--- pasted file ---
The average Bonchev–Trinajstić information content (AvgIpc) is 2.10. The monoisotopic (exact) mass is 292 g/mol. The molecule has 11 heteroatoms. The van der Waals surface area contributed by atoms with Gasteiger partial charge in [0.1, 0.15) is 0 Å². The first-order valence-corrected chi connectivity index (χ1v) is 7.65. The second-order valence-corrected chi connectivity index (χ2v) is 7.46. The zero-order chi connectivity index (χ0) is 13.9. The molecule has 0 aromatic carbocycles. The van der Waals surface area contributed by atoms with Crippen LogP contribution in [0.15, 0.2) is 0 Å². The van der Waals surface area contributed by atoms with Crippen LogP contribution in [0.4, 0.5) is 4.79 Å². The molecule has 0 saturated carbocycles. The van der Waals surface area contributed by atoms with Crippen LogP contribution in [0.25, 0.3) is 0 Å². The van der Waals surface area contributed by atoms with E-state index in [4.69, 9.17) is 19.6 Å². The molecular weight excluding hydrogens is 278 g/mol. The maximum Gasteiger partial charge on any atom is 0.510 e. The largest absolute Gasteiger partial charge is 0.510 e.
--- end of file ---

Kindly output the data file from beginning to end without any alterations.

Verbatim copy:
The average Bonchev–Trinajstić information content (AvgIpc) is 2.10. The monoisotopic (exact) mass is 292 g/mol. The molecule has 11 heteroatoms. The van der Waals surface area contributed by atoms with Gasteiger partial charge in [0.1, 0.15) is 0 Å². The first-order valence-corrected chi connectivity index (χ1v) is 7.65. The second-order valence-corrected chi connectivity index (χ2v) is 7.46. The zero-order chi connectivity index (χ0) is 13.9. The molecule has 0 aromatic carbocycles. The van der Waals surface area contributed by atoms with Crippen LogP contribution in [0.15, 0.2) is 0 Å². The van der Waals surface area contributed by atoms with Crippen LogP contribution in [0.4, 0.5) is 4.79 Å². The molecule has 0 saturated carbocycles. The van der Waals surface area contributed by atoms with Crippen LogP contribution in [0.25, 0.3) is 0 Å². The van der Waals surface area contributed by atoms with E-state index in [4.69, 9.17) is 19.6 Å². The molecular weight excluding hydrogens is 278 g/mol. The maximum Gasteiger partial charge on any atom is 0.510 e. The largest absolute Gasteiger partial charge is 0.510 e.